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Our own home-grown racism

I read my post yesterday, and something in it made me cringe. I wrote that the United States has a serious race problem. The reason I cringe is not because it isn’t true, but because it suggests to the casual reader that Canada is somehow better than the USA in terms of racism. Our country has a very different racial history than our southern neighbours. Canada, as part of the British Empire, abolished African slavery in the early 19th century, more than 50 years before Confederation. African slavery had been curtailed for many years before the official abolition, and as a result there were comparatively few Africans living in Canada following the abolition of slavery. The majority of Canada’s black citizens are immigrants from the Caribbean, and more recently directly from Africa (this being largely due to changes in immigration policy and what countries immigrants were allowed to be from). It is fair, therefore, to say that Canada was not built on the backs of African slaves – the immigrant labour here was largely accomplished by East and South Asian people, as well as many white eastern Europeans and Irish.

The United States, as a contrast, did not officially abolish slavery until 1863, following a civil war fought over the very issue (admittedly among other factors). Slavery was an integral part of America’s ability to exploit its natural resources; exploitation which resulted in their emergence as a major economic power. America was built upon the whipped backs of African slaves, and had a slavery system of unparalleled cruelty. Following the official emancipation of African slaves, the black population of the United States was held in unofficial slavery for generations more (and, it can be argued, still is with racial profiling, discriminatory drug laws, school funding shortages, social program erosion, the list goes on). Black people did not become full citizens in the entire United States until 1964, an entire century after they were supposedly “freed” from slavery. The race problem we see today in the US is definitely part of its history of brutal racist oppression.

But before we Canucks start patting ourselves on the backs for being such enlightened and decent folk, we have to remember something important: black people aren’t the only targets of racism. Canada has its own history of systemic, brutal, racist oppression to deal with – that of its Native peoples. Our track record in the treatment of Aboriginal people is horrible, and still rears its ugly and ignorant head:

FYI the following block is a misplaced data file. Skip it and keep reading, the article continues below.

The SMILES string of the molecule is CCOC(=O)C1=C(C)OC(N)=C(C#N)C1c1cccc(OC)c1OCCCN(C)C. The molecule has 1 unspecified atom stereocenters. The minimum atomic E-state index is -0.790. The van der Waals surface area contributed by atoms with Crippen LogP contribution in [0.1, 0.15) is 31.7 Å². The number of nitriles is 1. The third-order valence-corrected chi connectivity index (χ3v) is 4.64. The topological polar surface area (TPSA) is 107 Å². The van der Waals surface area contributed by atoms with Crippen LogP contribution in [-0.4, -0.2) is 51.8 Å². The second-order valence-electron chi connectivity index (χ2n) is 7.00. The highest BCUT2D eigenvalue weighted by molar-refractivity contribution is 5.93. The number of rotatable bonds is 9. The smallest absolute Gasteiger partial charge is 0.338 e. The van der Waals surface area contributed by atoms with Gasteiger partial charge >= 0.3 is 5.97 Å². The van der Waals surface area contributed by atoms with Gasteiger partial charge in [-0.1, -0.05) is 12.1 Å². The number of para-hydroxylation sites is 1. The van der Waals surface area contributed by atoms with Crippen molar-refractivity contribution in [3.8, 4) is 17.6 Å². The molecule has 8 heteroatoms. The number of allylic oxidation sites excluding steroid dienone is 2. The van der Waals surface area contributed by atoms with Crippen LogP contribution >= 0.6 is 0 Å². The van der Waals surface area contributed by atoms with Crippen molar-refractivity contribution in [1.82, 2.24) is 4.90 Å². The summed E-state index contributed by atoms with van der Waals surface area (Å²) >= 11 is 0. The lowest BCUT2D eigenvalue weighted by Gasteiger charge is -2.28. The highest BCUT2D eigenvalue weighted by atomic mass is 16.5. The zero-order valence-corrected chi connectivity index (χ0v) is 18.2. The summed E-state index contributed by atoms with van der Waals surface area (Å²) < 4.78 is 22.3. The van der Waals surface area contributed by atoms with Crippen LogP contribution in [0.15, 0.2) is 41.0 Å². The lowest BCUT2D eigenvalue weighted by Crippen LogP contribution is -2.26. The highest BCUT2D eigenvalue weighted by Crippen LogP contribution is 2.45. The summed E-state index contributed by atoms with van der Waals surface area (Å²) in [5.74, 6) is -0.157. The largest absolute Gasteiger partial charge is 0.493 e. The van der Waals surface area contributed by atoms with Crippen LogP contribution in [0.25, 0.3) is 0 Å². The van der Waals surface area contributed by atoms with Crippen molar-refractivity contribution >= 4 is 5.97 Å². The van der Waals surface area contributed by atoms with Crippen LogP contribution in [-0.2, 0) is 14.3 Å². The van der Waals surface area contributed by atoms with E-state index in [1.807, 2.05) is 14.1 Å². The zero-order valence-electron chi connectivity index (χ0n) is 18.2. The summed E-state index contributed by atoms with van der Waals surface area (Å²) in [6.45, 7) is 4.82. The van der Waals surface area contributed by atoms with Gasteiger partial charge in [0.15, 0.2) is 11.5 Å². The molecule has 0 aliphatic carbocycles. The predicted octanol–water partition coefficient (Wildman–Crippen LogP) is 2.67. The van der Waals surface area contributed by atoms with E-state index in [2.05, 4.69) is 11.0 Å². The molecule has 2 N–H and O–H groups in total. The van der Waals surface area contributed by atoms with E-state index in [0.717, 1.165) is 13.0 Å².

All Lori Flinders wanted was to build a group home for displaced native youth in the town of Alberton, Ont. What she encountered was a wave of local resistance that, to her, provided a lesson in reflexive racism. A director with Weechi-it-te-win Family Services – a child welfare agency for 10 First Nations communities in in Northwestern Ontario – Ms. Flinders says a racist smear campaign and a town council swayed by a “lynch-mob mentality” recently trounced plans to build the home.

I’ve lived in cities almost my entire life. It’s easy to become beguiled living in places like Toronto, Brampton, Mississauga, and Vancouver, into thinking that Canada is a multi-ethnic and multicultural society. Drive an hour outside the city limits of any of those cities and you’ll find a picture of Canada that is very different. Canada is still very much a white country, with people living in many places that do not subscribe to the philosophy of multiculturalism. Far be it from me to suggest that there is anything more sinister than simple ignorance at play, but there can be a serious shortage of the kind of tolerance we like to think is part of our national identity outside of major cities. This case is an illustration of this phenomenon.

After applying to build a children’s group home outside the town of Appleton, ON, Ms. Flinders was besieged by angry citizens distorting facts and expressing extreme hostility to having Native kids near their homes:

“They said the most awful things,” Ms. Friesen recalled. “They said they’d have to lock their doors now. One person said, ‘I have native friends but this is going too far.’ Another person brought an article about a murder around an Alberta group home. So all of a sudden this youth centre is being equated with violence and murder.”

Of course, while the town denies that race plays a part in the decision, it is pretty clear from the nature of the reaction that the people of Alberton are not concerned about the preservation of zoning bylaws or the appropriateness of the property for children – they don’t want no stinkin’ redskins in their town.

To Ms. Flinders, the council meeting inspired a personal epiphany. “I’d never experienced racism like I did there,” she said. “I grew up in this area and never realized the kind of harsh feelings that lay just below the surface. In a way, it was a gift.”

And another person finally gets it. Racism is inherent in the system. It’s not a problem that’s been solved, it’s a disease that has been bandaged over. Let’s hope the people of Alberton are able to examine this incident and get in touch with their own racial prejudices. I’m not going to be holding my breath though.

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